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[163] was the proprietor of estates in Louisiana, and the owner of a large number of slaves. His candidacy was chiefly of Southern origin. Almost with the first suggestion of his name for the office he was announced as an independent candidate in various meetings, mostly in the slave States; and he then signified clearly his purpose to remain a candidate irrespectively of the formal action of the Whig party. It was even doubtful at one time whether his special partisans would submit his name to the convention. Not only did his nomination have a Southern origin, but the main body of his original supporters in the convention were Southern men, intensely opposed to the Wilmot Proviso.1 His Southern partisans, both before and after the convention, contended in their journals that more than any other person named for the place he would be loyal to Southern interests and to the institution of slavery, and that he would put his foot on Congressional action against slavery in the territories. His selection, as all admitted, was due to the popular favor he had won by victories obtained in a war growing out of the annexation of Texas and a plot for the extension of slavery.2 With the associations and interests of a slaveholder, with a candidacy thus promoted and a popularity thus obtained, whatever might be his attractive personal qualities, he necessarily repelled the support of antislavery men who were pledged by their convictions and declarations to accept no candidate whose position on the extension of slavery was either hostile or ambiguous.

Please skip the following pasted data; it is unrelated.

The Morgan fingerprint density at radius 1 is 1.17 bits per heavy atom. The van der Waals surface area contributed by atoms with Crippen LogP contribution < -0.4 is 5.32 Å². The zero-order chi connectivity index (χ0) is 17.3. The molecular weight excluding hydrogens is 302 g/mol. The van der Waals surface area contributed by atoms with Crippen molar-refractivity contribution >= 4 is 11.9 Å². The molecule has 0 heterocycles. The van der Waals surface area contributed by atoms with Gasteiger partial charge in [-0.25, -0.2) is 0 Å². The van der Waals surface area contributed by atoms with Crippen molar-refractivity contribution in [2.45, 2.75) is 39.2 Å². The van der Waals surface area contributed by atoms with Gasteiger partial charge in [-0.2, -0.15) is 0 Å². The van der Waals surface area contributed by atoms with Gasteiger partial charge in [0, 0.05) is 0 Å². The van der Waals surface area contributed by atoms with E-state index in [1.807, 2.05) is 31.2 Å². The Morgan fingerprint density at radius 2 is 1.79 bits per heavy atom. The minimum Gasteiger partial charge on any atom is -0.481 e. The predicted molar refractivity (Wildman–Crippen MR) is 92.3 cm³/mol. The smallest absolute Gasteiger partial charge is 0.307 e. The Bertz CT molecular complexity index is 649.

General Taylor's candidacy found quite early some support at the North,—chiefly with active politicians intent upon success and comparatively indifferent to any principles involved, and with manufacturers personally interested in restoring the protective system as existing under the tariff of 1842, which had been repealed in 1846. These classes had no real interest in the slavery question, or treated it as only on a level with, or even subordinate to, material questions. In Massachusetts the support which Webster received as a candidate at this time from many of the Whig leaders was only nominal; and they

1 Three fourths of his vote on the first ballot was from the slave States,—largely from States from which the Whigs could not well expect electoral votes. A. H. Stephens was one of his effective partisans.

2 Webster wrote, Jan. 30, 1848: ‘There are hundreds and thousands of Whigs, who are sober-minded and religious, who will not vote for a candidate brought forward only because of his successful fighting in this war against Mexico.’ Curtis's ‘Life of Webster,’ vol. II. p. 336.

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